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Meaning and Context


Edited By Luca Baptista and Erich Rast

The contextual contributions to meaning are at the core of the debate about the semantics/pragmatics distinction, one of the liveliest topics in current philosophy of language and linguistics. The controversy between semantic minimalists and contextualists regarding context and semantic content is a conspicuous example of the debate’s relevance. This collection of essays, written by leading philosophers as well as talented young researchers, offers new approaches to the ongoing discussion about the status of lexical meaning and the role of context dependence in linguistic theorizing. It covers a broad range of issues in semantics and pragmatics such as presuppositions, reference, lexical meaning, discourse relations and information structure, negation, and metaphors. The book is an essential reading for philosophers, linguists, and graduate students of philosophy of language and linguistics.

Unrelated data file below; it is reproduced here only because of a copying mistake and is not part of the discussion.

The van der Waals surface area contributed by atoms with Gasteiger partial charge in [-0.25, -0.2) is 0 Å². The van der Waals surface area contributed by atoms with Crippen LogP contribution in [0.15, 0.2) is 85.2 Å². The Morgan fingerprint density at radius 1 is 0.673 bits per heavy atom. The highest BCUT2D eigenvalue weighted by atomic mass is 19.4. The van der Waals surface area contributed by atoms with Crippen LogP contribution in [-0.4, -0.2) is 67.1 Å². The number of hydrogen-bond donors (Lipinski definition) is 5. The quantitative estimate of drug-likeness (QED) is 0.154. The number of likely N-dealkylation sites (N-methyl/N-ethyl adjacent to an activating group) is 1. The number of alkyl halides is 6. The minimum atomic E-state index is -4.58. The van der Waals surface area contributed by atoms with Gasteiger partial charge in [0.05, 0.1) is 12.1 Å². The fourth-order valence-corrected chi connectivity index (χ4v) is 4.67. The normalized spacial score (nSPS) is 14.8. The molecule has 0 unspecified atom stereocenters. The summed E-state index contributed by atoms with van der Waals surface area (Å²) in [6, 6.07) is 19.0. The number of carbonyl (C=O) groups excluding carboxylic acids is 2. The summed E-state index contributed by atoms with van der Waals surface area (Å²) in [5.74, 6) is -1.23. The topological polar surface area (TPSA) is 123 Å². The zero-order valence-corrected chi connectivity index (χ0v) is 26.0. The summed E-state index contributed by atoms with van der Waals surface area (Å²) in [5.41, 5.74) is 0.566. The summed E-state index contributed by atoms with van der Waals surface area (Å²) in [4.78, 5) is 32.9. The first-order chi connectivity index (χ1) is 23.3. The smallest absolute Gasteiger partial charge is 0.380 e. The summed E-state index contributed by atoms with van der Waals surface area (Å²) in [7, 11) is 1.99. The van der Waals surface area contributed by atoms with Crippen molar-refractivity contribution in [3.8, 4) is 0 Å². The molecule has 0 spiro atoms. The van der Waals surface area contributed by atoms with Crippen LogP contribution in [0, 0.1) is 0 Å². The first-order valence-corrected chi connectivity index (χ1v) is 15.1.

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12 Salvatore Pistoia-Reda


Some Notes on Game Theory and the Pragmatics of Alternatives 1 Game theory and Gricean pragmatics Cheap talk Since the beginning of the Gricean project, game theory and the prag- matics of communication have been felt to be closely tied. Explicit reference to this parallel is found in Lewis (1969), and in more recent works such as Parikh (2000) and Jäger (2008b). Further discussions are found in the collection Benz et. al. (2005). In his contribution to this volume, Stalnaker presents a theoretical justification of the par- allel in explaining patterns of real communication. Two aspects are taken as playing a key role in the parallel. The first one involves the Gricean general program on the philosophy of language.1 According to Grice, any definition of communication has first to make reference to the intentions and beliefs of the speakers involved in communica- tive situations. This is to say that the conventionalized practice that speakers use in carrying meaning and communicating things, that is, language, has to play no essential role in that definition. Communi- cation is to be defined in terms of its strict function. Language is, in 1 See Grice (1989). 270 Salvatore Pistoia-Reda some sense, central to communication, but keeping things separated can help us, for example, in interpreting cases in which speakers drift away from the literal readings of linguistic messages in order to say, or to implicate, something more than language would strictly allow. The game-theoretical concept of cheap talk can...

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